This actually looks alright to me! device *5 is the swap, the size seems correct. Device *6 is the / directory I tried to increase. And device *7 is my /home which I wanted to decrease by 10GB. The sizes shown here are the original ones.
    The sizes shown would be the originals. Your resize2fs command merely shrunk the filesystem, not the actual partition. They are different things - you have a filesystem within a partition.

    Quote Originally Posted by niclasrieger View Post
    What bothers me is that the Id of *6 and *7 is the same. Isn#t the idea of IDs that they are different?
    The id column in fdisk output refers to partition type, here type = 83, a Linux partition. Both your root and home partitions are type 83.

    And I think you may have missed this important point from scorp123:

    Quote Originally Posted by scorp123 View Post
    And of course "df -h" won't show your home since you unmounted it.
    Your home hasn't disappeared - you've simply unmounted it and not remounted it. My guess is that you probably have an undamaged system, with the exception of a slightly undersized filesystem within its partition.

    I don't want to belabour your original mistake, which was to use an inappropriate howto for the job at hand, but the way I would have done this exercise would have been to use gparted from a live session. Time-consuming but easy. No howto needed. I'm not sure whether gparted would do the job now with the reduced filesystem within nvme0n1p7 - perhaps others might want to comment - but I'll make one last and very important point:

    Before manipulating partitions, always, always, always make sure you have adequate backups of any data. Do you? Partition and/or filesystem resizing always carries the risk of something going wrong with catastrophic data loss.
    Last edited by coffeecat; 2 Weeks Ago at 10:12 AM.
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  7. #7
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    Re: Accidently lost /home during resizing process

    Thanks coffecat! At this point I would be also very glad to just go back to the original state, that is, redoing resize2fs. Form what I read resize2fs /dev/my_home should just add the freed space back to the filesystem. Would you think that'd work?

    What would happen if I reboot the computer at that point? Is there a risk of additional data loss?

    I have made a backup of my home so worst case scenario of replaying everything would not be that catastrophic. However, recreating my setup from scratch would still be quite time consuming so it wouldn't be my preferred solution.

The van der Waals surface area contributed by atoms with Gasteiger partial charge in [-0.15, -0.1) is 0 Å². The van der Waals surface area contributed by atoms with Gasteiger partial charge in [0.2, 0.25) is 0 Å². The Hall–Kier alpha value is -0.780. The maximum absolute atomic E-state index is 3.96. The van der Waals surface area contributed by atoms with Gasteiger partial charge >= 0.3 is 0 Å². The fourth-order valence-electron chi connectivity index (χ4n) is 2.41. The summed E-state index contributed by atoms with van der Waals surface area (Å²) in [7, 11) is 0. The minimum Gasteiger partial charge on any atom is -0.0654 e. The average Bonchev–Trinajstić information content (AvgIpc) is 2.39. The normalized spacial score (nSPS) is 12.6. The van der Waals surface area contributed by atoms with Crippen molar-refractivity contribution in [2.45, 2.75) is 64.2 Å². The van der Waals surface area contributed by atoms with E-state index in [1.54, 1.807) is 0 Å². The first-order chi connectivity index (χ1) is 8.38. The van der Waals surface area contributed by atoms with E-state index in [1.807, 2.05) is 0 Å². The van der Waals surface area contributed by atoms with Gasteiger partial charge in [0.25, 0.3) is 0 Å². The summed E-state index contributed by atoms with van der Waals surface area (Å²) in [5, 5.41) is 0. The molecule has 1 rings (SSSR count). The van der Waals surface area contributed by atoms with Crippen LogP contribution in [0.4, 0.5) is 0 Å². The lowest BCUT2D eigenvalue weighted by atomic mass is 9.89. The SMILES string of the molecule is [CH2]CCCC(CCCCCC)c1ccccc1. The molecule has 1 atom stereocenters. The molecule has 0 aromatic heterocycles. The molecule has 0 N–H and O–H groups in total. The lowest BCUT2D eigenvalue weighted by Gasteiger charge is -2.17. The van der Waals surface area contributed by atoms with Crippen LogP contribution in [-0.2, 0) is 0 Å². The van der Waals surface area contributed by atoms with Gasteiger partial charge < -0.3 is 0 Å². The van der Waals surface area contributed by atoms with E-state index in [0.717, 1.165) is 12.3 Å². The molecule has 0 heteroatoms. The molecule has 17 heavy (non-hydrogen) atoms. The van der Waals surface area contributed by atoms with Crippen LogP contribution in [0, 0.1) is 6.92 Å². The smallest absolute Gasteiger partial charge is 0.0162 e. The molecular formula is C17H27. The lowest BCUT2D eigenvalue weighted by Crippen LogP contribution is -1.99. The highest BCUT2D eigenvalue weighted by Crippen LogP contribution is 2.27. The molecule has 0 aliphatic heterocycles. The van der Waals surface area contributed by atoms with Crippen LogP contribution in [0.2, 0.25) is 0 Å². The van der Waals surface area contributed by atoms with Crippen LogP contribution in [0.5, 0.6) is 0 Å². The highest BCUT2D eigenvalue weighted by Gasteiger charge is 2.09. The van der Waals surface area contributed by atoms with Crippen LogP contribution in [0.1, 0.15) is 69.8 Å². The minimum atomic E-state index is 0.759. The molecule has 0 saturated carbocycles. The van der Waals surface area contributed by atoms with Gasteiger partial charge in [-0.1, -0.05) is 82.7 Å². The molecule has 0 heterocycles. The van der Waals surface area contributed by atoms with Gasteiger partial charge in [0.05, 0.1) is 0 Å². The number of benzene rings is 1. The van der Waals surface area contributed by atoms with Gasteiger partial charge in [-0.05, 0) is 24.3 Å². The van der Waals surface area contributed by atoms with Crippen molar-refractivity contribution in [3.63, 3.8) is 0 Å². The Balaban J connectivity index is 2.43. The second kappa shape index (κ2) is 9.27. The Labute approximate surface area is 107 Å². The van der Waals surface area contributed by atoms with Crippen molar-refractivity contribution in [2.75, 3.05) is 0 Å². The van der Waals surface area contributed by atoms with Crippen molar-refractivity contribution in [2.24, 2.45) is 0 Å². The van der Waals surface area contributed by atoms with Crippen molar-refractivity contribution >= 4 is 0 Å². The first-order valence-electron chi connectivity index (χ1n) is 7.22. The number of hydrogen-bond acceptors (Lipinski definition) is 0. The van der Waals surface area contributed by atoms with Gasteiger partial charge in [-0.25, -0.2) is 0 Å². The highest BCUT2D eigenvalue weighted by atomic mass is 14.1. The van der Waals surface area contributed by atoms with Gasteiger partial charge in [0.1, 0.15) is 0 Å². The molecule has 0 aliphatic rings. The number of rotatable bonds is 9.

8. #8
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    Re: Accidently lost /home during resizing process

    I suggest you attempt to remount home first. Assuming your /etc/fstab is OK - what you've managed to post of it looks OK - simply do:

    Code:
    sudo mount -a
    And then test home.

    I said "time-consuming" when referring to using gparted. On reflection, probably not. I was thinking of times I've used it in the past with spinning disks and doing major resizes. You're using a SSD disk. What you want to do should be quite quick. You could use resize2fs to restore the filesystem to its original size, but why not start up a live system and see what gparted can do for you? Don't mount any of the partitions that you want to manipulate. You could then finish the job you've started. Shrink the nvme0n1p7 partition and then enlarge the nvme0n1p6 partition, and gparted would grow the filesystem in nvme0n1p6 to match.

    Growing nvme0n1p6 would, of course, have a potential risk for data on your root partition, which includes configurations for your system, so that's something you need to balance against your desire not to set up from scratch.
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  9. #9
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    Re: Accidently lost /home during resizing process

    The most important question is: Do you have a backup of your data?
    If yes, then you can simply reinstall, which takes about 20 minutes.
    If no, then I would boot from install media, mount /home and backup the data, then reinstall.
    Fixing a problem like this without destroying the data in the process is possible, but far more hassle than reinstalling, which will also give you a nice new up to date system.
    As you have found, playing with partitions is an almost sure fire way to mess up a system - not recommended in the best of times.
    Last edited by HermanAB; 2 Weeks Ago at 11:23 AM.

  10. #10
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    Re: Accidently lost /home during resizing process

    Phew, thanks for pointing that out. I indeed could just mount the disk and from what I see the resize2fs command correctly shrinked the filesystem /home. It now has 419G of which 380 is used. I can enter /home/my_user/ and accessing my data seems to work as well. As to whether I corrupted data or not with my actions I unfortunately don't know.

    So if I understand you correctly, you suggest that I start a live system now and continue the work with gparted. Some questions that I'm sure you can quickly answer:
    • do I also have to unmount / if I want to increase this filesystem? or is unmounting /home enough?
    • do I have to unmount before going in live session or can this be done from within the live session?